I worked on such a thing in 1996 or so. The company was Mango, the software was Medley. It worked pretty much like you describe, and it was a *real filesystem* unlike blb. About the only think blb has that it didn't was erasure coding, because that was hardly a thing back then (I personally didn't hear about it for another four years or so). Wouldn't have been hard to graft on, though.
Every year or two there's a new blob store based on the same old ideas, claiming unprecedented levels of scalability, reliability, and convenience. These claims *always* turn out to be exaggerated. Some of the offerings are fine, just not as fantastic as they claim to be, because it turns out this stuff is actually hard. (This is what I do for a living, BTW.) If it hasn't actually been run on a multi-thousand-node cluster, it *won't* run at that scale and probably won't run for very long even at hundreds before it loses data. FWIW, I wrote a bit more yesterday about the *absolutely predictable* issues/omissions I found in five minutes of looking at the blb source.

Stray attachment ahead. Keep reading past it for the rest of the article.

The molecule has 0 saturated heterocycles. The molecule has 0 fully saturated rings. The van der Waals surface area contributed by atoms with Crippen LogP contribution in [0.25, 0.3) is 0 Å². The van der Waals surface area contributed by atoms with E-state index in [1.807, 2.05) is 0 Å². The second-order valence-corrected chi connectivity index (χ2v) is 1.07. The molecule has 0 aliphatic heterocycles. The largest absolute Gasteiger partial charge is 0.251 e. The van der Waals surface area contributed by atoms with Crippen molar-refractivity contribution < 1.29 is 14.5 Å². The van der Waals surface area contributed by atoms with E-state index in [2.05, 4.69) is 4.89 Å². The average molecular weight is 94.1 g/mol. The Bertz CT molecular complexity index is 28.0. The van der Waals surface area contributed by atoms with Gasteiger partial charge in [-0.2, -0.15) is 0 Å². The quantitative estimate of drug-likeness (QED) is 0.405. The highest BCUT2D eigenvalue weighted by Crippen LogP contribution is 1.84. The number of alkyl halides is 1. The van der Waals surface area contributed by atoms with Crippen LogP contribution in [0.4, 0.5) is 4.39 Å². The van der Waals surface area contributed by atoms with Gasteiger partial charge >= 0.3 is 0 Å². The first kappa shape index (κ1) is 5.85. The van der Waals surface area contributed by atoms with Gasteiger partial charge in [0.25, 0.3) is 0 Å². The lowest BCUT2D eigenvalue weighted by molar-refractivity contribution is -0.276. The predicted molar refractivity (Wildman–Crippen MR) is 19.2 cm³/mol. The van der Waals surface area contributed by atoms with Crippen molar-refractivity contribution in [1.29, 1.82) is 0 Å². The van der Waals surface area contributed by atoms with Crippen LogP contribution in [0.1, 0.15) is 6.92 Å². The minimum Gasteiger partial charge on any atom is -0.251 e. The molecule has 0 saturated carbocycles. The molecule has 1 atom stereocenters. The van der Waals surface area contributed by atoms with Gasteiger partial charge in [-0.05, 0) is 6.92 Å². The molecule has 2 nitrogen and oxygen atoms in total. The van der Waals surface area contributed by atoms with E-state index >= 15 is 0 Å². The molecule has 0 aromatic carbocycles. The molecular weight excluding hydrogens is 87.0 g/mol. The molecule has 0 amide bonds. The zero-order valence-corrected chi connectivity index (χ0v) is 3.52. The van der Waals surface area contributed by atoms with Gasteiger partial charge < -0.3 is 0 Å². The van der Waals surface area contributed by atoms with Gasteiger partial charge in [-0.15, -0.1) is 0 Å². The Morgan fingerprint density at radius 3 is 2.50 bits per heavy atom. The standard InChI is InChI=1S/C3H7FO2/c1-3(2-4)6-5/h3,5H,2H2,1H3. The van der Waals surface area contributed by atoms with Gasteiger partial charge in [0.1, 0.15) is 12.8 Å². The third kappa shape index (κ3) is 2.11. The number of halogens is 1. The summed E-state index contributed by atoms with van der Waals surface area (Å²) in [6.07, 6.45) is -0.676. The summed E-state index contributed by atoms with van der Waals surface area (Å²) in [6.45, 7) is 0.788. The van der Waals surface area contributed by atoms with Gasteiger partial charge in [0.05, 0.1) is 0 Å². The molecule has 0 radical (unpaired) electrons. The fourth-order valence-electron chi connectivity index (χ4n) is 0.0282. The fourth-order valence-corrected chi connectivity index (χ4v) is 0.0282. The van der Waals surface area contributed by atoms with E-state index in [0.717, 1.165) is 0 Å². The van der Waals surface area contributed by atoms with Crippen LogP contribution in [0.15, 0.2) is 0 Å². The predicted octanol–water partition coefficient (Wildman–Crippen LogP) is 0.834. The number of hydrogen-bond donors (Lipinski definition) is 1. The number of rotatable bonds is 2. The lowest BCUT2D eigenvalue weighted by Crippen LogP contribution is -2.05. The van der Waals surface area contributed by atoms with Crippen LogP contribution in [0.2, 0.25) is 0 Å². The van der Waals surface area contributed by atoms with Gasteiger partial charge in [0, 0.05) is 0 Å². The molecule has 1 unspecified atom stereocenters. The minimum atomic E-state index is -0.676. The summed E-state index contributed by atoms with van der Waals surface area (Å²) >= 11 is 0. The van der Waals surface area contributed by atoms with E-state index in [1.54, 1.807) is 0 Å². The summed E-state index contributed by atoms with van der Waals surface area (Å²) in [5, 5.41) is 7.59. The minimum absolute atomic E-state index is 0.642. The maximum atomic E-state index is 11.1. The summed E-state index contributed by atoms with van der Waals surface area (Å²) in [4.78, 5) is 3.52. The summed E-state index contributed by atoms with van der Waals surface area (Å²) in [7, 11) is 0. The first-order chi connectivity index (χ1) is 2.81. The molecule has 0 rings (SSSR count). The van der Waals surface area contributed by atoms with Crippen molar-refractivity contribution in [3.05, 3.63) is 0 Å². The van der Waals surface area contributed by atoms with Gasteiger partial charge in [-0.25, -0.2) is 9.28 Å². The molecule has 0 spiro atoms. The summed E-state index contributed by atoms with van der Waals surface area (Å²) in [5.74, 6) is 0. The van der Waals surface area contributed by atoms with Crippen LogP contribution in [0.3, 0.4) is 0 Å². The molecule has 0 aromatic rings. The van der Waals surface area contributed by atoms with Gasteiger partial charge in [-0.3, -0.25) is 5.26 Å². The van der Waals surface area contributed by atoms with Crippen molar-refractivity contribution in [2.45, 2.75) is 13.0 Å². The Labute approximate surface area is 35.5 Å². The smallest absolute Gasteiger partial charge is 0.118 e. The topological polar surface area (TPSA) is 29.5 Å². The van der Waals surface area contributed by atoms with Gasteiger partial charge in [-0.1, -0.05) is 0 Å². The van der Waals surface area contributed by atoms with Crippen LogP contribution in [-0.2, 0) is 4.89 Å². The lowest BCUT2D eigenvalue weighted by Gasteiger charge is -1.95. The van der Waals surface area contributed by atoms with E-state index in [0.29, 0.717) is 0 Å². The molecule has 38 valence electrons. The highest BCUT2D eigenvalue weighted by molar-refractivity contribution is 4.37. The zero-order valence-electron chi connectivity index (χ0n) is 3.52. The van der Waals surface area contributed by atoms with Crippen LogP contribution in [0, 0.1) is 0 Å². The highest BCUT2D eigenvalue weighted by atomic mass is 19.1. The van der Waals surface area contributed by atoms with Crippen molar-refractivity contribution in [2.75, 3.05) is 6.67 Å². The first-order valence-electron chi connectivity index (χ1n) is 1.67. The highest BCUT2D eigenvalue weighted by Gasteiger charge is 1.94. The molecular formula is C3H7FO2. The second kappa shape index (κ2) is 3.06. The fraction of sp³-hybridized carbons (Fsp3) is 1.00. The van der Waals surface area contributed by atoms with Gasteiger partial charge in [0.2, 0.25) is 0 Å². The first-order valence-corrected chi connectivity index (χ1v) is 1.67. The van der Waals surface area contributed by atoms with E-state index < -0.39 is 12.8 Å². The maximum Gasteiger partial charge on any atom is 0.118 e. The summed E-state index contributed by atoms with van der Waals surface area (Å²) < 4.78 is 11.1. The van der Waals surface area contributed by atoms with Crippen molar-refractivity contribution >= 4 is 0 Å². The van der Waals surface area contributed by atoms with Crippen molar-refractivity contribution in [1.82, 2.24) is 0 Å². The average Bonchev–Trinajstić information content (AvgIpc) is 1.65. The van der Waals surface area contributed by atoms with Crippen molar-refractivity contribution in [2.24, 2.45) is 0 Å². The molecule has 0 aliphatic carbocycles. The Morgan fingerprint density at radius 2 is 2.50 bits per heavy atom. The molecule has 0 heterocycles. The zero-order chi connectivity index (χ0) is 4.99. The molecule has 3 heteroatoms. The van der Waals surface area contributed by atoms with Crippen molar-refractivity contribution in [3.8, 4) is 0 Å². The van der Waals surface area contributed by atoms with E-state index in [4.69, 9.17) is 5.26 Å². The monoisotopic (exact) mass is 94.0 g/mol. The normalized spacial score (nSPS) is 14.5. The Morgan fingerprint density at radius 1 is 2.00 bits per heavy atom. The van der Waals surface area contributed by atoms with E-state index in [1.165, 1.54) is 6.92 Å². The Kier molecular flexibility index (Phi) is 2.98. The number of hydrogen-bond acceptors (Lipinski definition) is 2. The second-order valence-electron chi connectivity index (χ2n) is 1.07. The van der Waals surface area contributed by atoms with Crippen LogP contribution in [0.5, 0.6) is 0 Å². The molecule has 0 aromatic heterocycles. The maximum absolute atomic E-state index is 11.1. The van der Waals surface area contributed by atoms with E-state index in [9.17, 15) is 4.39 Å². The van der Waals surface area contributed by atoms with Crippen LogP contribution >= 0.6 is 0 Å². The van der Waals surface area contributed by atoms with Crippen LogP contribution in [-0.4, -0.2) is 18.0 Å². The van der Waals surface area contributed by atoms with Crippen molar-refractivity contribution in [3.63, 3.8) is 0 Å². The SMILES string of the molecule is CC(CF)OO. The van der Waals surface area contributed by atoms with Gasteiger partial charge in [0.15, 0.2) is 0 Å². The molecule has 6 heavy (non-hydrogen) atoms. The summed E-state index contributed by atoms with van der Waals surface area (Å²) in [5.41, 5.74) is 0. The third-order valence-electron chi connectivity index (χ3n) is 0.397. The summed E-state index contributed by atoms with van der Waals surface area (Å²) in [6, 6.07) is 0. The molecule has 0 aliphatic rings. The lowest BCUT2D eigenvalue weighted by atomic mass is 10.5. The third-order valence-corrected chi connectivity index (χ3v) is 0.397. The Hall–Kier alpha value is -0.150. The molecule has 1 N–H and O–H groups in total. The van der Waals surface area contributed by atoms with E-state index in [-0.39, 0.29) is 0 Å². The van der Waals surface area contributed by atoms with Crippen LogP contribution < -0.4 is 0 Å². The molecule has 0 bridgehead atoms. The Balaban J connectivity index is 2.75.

There's nothing actually wrong with blb. It looks like a decent starting point if you want to build a truly high-scale object store for fun or for internal use. It's just not as All That as they claim.